For the dressing: Whisk the olive oil, lemon juice, zest, and a spoonful or two of the cooking liquor, plus a little pepper. To cook the pasta, have a large pot of boiling, salted water ready. Cook for just 2-3 minutes, then drain.

To serve: Mix the hot pasta with the shelled clams and most of the dressing. Sprinkle over the parsley. Serve in hot shallow bowls, and drizzle over the last of the dressing, and top with the clams in their shells. Eat immediately.

Slow Braised Pork Cheeks, Seared Scallops and Thai Pea Puree with Asian Salad


2 pigs cheeks

1 clove garlic, peeled and bruised

10g celery, roughly diced

20g carrot, roughly diced

1 medium shallot

1 sprig thyme

250ml chicken and beef jus

50ml Chinese rice wine (or sherry)

50ml light soy sauce

25ml dark soy sauce

40g light brown sugar

2 star anise

1 tsp coriander seeds

2 bay leaves

Half a tsp black peppercorns

2cm ginger, peeled and roughly chopped

Maldon salt

freshly ground black pepper

1 tbsp olive oil

4 hand-dived scallops

2 tbsp olive oil

100g garden peas

20g Thai green curry paste (buy a good quality jar)

30g butter

Salt & pepper

3 spring onions, thinly sliced

1 small carrot, in strips done with a peeler

1 red chilli, thinly sliced (seeds removed)

30g Chinese leaf, thinly sliced

Half a green pepper, thinly sliced

10g coriander leaves

1 tsp sugar

20ml fish sauce

Juice of 1 lime
The pork cheeks need to be marinated overnight. Place in a dish covered with all the marinade ingredients listed above (apart from olive oil, salt and pepper). Cover and refrigerate.

The next day, preheat the oven to 150C. Heat a little olive oil in a thick casserole on the hob, and brown the cheeks on their own, carefully. Once browned, add the marinade liquid and ingredients back in. Place a lid on and pop in the oven for about 90 mins. Check half way through to make sure the liquid isn’t evaporating too much.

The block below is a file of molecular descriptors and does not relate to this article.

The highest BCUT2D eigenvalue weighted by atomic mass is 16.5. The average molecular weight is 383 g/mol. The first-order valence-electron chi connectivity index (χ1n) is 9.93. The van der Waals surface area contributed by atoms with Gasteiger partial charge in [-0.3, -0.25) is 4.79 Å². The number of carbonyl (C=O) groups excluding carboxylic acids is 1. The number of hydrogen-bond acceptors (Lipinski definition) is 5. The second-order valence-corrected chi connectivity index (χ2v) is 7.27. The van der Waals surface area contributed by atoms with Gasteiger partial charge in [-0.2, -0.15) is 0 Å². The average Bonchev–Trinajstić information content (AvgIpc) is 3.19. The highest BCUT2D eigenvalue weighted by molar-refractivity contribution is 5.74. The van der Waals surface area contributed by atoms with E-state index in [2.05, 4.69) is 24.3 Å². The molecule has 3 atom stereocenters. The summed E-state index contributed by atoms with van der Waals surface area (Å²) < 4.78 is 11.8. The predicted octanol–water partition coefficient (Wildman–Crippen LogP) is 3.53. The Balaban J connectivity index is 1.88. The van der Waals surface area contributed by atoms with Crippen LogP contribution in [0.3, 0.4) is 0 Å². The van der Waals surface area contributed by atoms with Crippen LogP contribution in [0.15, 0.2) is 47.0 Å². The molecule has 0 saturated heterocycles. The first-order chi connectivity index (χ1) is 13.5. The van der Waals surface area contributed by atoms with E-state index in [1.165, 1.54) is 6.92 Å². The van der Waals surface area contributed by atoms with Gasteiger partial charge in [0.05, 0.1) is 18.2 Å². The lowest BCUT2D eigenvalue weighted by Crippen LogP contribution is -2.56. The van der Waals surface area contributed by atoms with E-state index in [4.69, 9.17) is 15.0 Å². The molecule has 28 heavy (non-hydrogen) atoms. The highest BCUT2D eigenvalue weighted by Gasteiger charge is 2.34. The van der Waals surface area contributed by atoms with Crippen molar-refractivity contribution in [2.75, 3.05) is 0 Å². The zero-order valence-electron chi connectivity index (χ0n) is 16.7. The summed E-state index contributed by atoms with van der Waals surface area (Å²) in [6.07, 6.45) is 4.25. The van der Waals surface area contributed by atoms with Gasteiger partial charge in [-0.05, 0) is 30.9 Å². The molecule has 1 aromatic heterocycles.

Once the cheeks are cooked and tender: Remove the casserole from the oven. Lift out the cheeks from the liquid and set aside. Use a chinois or sieve to strain the braising liquid into a clean saucepan. Bring the liquid to a simmer and skim off any fat or scum that comes to the surface. Simmer without a lid to reduce the liquid by about half, then taste and adjust the seasoning if necessary.

For the Thai pea puree: Boil a pan of water, add the peas and return to the boil for 30 seconds to set the colour, then quickly drain and cool. Put them in the blender along with the Thai green curry paste, butter and a pinch of Maldon salt and blend till smooth. Scrape down the sides of the blender a few times, so it is all well-mixed. We use a squeezy bottle to decorate the plate with the puree.

For the scallops: Warm a frying pan then add a little olive oil. Slice the scallops in half, season with salt then add to the frying pan. Allow to colour for 60 seconds then turn over. Cook for a further 30 seconds then remove and keep warm.

For the salad: Place all the sliced veg in a bowl and mix gently. Mix the fish sauce, lime juice and sugar thoroughly and lightly dress the salad. Toss with your hands.

To serve: Place the pork cheeks and scallops on a plate, around the salad, and use a squeezy bottle (or teaspoon) to drop Thai pea puree around. Spoon the reduced braising liquid over the pork and a little more around the plate.